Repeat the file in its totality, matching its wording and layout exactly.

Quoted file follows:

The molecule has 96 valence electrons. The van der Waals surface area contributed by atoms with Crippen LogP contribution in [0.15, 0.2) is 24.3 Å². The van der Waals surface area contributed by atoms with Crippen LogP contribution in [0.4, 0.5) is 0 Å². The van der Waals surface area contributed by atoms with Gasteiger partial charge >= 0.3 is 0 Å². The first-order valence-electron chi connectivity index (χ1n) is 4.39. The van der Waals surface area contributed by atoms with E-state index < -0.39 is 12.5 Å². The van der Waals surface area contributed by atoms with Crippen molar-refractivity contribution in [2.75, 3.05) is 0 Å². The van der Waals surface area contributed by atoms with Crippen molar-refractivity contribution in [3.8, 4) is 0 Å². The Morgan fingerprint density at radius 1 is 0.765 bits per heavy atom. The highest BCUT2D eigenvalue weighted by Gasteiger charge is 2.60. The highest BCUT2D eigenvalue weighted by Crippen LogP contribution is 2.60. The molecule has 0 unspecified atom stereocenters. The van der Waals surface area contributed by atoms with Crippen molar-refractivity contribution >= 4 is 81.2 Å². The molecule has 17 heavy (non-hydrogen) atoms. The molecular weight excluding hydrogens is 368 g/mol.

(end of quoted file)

The molecule has 96 valence electrons. The van der Waals surface area contributed by atoms with Crippen LogP contribution in [0.15, 0.2) is 24.3 Å². The van der Waals surface area contributed by atoms with Crippen LogP contribution in [0.4, 0.5) is 0 Å². The van der Waals surface area contributed by atoms with Gasteiger partial charge >= 0.3 is 0 Å². The first-order valence-electron chi connectivity index (χ1n) is 4.39. The van der Waals surface area contributed by atoms with E-state index < -0.39 is 12.5 Å². The van der Waals surface area contributed by atoms with Crippen molar-refractivity contribution in [2.75, 3.05) is 0 Å². The van der Waals surface area contributed by atoms with Crippen molar-refractivity contribution in [3.8, 4) is 0 Å². The Morgan fingerprint density at radius 1 is 0.765 bits per heavy atom. The highest BCUT2D eigenvalue weighted by Gasteiger charge is 2.60. The highest BCUT2D eigenvalue weighted by Crippen LogP contribution is 2.60. The molecule has 0 unspecified atom stereocenters. The van der Waals surface area contributed by atoms with Crippen molar-refractivity contribution >= 4 is 81.2 Å². The molecule has 17 heavy (non-hydrogen) atoms. The molecular weight excluding hydrogens is 368 g/mol.